Coping With Life While Struggling With Anxiety

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547261_10201276813635636_507554525_nHave you ever started out your day normally, woke up, made breakfast, kissed your husband and child, felt all the happiness in the world and then BAM!… are over taken by a wave of indescribable fear? Your heart starts pounding, heat rushes quickly across your face, your extremities start tingling. You get dizzy, can’t form a single rational thought and no one around you understands. I have. Many of you might not know this about me, but I suffer from chronic anxiety.

It has been something that I have struggled with since childhood. As a child, I had a specific disorder called Trichotillomania, where I would pull hair from by body. I would yank out my eyelashes, eyebrows, the hair from my head & tweeze hair from my legs. These actions were soothing to me.

Throughout my life, my anxiety has changed and taken on many different forms. Some days are manageable, other days it is debilitating. I have been through, therapy & medication. Therapy did not help. Medication worked, but I found that I could not function without it. When we decided we were going to try for a baby, I weaned myself off & never looked back. I refused to live my life dependent on pills. This was a very painful time for me. The pain that your body can feel because of your mind is frightening. I learned to meditate during this period. I learned how to slow down my breathing and my mind. This helped me through my pregnancy, but after the birth of my daughter I found that it was becoming unmanageable again.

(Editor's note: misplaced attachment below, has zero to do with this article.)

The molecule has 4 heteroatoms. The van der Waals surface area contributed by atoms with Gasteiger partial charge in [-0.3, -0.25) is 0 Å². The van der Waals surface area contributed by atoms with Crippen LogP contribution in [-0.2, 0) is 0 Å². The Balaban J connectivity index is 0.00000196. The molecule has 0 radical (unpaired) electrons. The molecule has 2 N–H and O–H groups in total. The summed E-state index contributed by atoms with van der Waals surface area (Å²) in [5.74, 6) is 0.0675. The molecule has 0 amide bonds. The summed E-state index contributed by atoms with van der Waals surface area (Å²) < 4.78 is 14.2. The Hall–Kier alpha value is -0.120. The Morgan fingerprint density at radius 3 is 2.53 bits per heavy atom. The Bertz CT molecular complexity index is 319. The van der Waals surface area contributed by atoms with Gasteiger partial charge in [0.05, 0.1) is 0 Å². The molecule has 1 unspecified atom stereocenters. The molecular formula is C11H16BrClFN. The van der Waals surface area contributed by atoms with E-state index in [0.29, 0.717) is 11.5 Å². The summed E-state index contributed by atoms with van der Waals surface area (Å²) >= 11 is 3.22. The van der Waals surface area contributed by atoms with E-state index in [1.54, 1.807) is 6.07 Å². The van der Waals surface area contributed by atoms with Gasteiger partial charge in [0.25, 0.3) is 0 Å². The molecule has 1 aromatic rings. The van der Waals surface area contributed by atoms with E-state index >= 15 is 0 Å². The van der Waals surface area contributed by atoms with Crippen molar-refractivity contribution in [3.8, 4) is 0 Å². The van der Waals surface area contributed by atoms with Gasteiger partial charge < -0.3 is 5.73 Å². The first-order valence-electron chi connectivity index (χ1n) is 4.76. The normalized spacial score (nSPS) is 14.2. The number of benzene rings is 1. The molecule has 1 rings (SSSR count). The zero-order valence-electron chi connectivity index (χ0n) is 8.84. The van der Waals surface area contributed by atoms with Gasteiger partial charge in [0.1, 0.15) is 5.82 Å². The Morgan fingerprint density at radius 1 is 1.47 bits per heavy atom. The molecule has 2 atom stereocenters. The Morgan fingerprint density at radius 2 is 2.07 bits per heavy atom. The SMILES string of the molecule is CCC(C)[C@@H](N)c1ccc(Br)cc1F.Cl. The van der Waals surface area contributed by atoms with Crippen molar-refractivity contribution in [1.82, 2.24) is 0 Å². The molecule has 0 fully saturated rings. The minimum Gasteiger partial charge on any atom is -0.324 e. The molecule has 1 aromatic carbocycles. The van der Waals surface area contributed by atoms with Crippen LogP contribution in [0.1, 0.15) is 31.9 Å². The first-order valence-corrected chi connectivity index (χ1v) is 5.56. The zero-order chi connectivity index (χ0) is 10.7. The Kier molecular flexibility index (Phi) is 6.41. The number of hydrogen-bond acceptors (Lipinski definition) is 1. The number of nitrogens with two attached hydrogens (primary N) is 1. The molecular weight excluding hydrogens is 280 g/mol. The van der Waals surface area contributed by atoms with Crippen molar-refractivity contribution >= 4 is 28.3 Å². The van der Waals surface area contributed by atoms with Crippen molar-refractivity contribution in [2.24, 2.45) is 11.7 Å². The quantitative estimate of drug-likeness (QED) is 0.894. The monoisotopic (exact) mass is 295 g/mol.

I never know when an episode or an attack might occur. Some come on sudden & hard. They may enter in a flash and hit the unbearable and then fizzle out within an hour’s time. Some present themselves more subtlely, leaving me feeling emotionally drained, lightheaded and scared. This can last for days or for weeks. This is a difficult reality for me. It makes it even more difficult when trying to take care of a toddler. I am not always able to be the kind of wife and mother that I would like to be, but I try my best.

Today was my daughter’s weekly gymnastics. It is always a challenge getting through a 45 minute class with my rambunctious child. Today was worse. During her class, Mai was her usual self. She was running around the mats instead of waiting in line to go through the obstacle course. She was being a toddler. As I was chasing her, an all too familiar feeling came over me. I suddenly became uncomfortably hot. The tightness in my chest triggered a series of burps brought on by stress-induced acid reflux. A million dizzying thoughts started jumping around in my head, making me feel as if I was out of my body looking in. My movements became more sluggish and it was a struggle to propel my body forward to retrieve my running daughter. In a panic, I told her “We need to go home.” She cried and said “Nooooo, mama.” I told her that she needed to stay still, that “Mama doesn’t feel good”. She settled down just long enough to get me through the end of her class. I felt a pang of guilt. My daughter doesn’t understand. She is just enjoying being a happy kid.

When we returned home, I set my daughter down for a nap in her crib. I meditated and prayed in her bedroom as I watched her sleep. Her soft breaths and sweet face brought some peace back to my tense spirit.

The truth is my family is the best therapy that I can ask for.